All Out of Lunch 7 withholding oil supplies. That would mean lower prices at the pump across America. (Leahy, 2006, Opening Remarks of Sen. Patrick Leahy Ranking Member, Judiciary Committee on “Oil and Gas Industry Antitrust Act of 2006” Executive Business Meeting) This is not an isolated case of a concerned member of congress, Senator Arlen Specter stated: While fighting for these energy policies, I have pressed for the U.S. to sue OPEC under antitrust laws. I have urged the current and former Administrations to take OPEC to the U.S. federal courts for conspiracy to limit oil production and raise prices. This cartel has manipulated the oil markets in violation of U.S. and international law and it should be pursued (Specter, 2005, Senator Specter Comments on Vote Regarding Oil Exploration in ANWR, Paragraph 7). As our energy costs continue to climb and gasoline sets new high prices every spring and summer, the playground bully gets richer and fatter. Any illegal cartel that meets and agrees to cut availability of its product to the world solely to increase its profits is guilty of a monopolizing or anticompetitive business practice and would not be allowed to exist here in the U.S. The facts are supported by the Government records as seen herein. OPEC’s history and its future intentions are very clear. They are not going anywhere and will continue to milk our pocketbooks and the world’s economy for some time. Obviously this will continue to happen to our children and our grand-children as they will be bullied by OPEC as well. Our only way to hold on to our “lunch money” in the future is to stop our addiction to oil. Like any addiction the withdrawal symptoms would be painful for a while but with positive future results. In closing, Senator Specter says it well. As he acknowledges the waiting bully, Specter states, “It is only through concerted efforts to reduce projected U.S. oil consumption and to utilize domestic energy resources that our nation will be able to become energy independent …[or] our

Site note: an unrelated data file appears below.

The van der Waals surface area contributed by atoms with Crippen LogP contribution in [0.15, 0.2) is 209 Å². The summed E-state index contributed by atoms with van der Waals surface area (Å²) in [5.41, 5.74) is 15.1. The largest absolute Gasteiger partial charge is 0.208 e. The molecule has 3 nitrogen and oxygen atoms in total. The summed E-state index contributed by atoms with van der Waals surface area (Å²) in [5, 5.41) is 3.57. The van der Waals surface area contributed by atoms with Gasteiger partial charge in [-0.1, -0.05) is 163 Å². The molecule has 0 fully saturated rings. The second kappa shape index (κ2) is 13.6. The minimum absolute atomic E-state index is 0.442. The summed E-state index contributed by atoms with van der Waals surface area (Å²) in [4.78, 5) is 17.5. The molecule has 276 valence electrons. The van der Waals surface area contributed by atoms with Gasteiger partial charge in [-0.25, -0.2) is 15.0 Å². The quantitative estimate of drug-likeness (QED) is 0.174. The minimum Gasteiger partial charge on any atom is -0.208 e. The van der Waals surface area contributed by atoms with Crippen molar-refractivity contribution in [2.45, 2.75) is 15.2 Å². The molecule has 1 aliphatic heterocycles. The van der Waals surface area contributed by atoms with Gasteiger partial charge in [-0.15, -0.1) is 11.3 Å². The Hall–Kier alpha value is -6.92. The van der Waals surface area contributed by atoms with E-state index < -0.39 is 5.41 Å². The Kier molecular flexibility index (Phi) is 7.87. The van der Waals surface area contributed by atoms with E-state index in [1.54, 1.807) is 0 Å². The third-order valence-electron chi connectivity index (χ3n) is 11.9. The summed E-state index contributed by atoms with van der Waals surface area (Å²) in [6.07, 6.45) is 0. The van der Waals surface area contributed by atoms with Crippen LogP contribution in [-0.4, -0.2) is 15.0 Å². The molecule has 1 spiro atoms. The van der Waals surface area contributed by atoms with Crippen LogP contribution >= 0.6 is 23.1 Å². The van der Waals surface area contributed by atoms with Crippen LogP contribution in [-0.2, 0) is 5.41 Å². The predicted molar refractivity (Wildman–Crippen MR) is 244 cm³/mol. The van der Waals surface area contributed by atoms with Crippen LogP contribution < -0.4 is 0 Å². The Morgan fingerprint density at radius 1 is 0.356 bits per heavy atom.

All Out of Lunch 8 dependence on OPEC will grow (Specter, 2005 Senator Specter Comments on Vote Regarding Oil Exploration in ANWR, Paragraph 7).

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References Cartel. (n.d.). Britannica Concise Encyclopedia. Retrieved April 05, 2007, from Headlee, L., Ng, N., & Nowels, L. (2000). Organization of Petroleum Exporting Countries (OPEC) and Other Oil Producing Nations: U.S. Aid, Arms Transfers and Trade Data: RS20501.Congressional Research Service: Report; 5/31/2000, p1-7. Retrieved March 7, 2007, from EBSCOhost database. Leahy, P. (2006, April 27). Opening Remarks of Sen. Patrick Leahy Ranking Member, Judiciary Committee on “Oil and Gas Industry Antitrust Act of 2006” Executive Business Meeting April 27, 2006. Retrieved March 10, 2007, from Levy, L. (2007). OPEC. Paragraph 5. Retrieved April 5, 2007 from, New Century Transportation Foundation. (2005, December 1). p4. Retrieved March 19, 2007 from OPEC. (2007). Does OPEC control the oil market? paragraph 1. Retrieved March 20, 2007, from OPEC. (2007). How does OPEC oil production affect oil prices? paragraph 3. Retrieved March 25, 2007, from Plaut, S. (1981 November/December). Opec is not a cartel. Challenge 24(5), p18.Retrieved March 8, 2007, from EBSCOhost database.

All Out of Lunch 10 Pringle, E. (2006, April 27). Big-mouth Bush told Clinton how to handle OPEC. A Buzzflash Reader contribution, paragraphs 15, 16, 3. Retrieved March 25, 2007, from Sarkis, N. (2006, May).Opec’s Influence. Le Monde Diplomatique. Paragraphs 3, 5 Retrieved April 5, 2007, from Specter, A. (2005, March 16). Senator Specter comments on vote regarding oil exploration in ANWR. paragraph 7. Retrieved March 15, 2007 from 705&Month=3&year=2005 The United States Department of Energy. (2003). Crude oil production: OPEC, the Persian Gulf, and the United States. p1. Retrieved March 24, 2007 from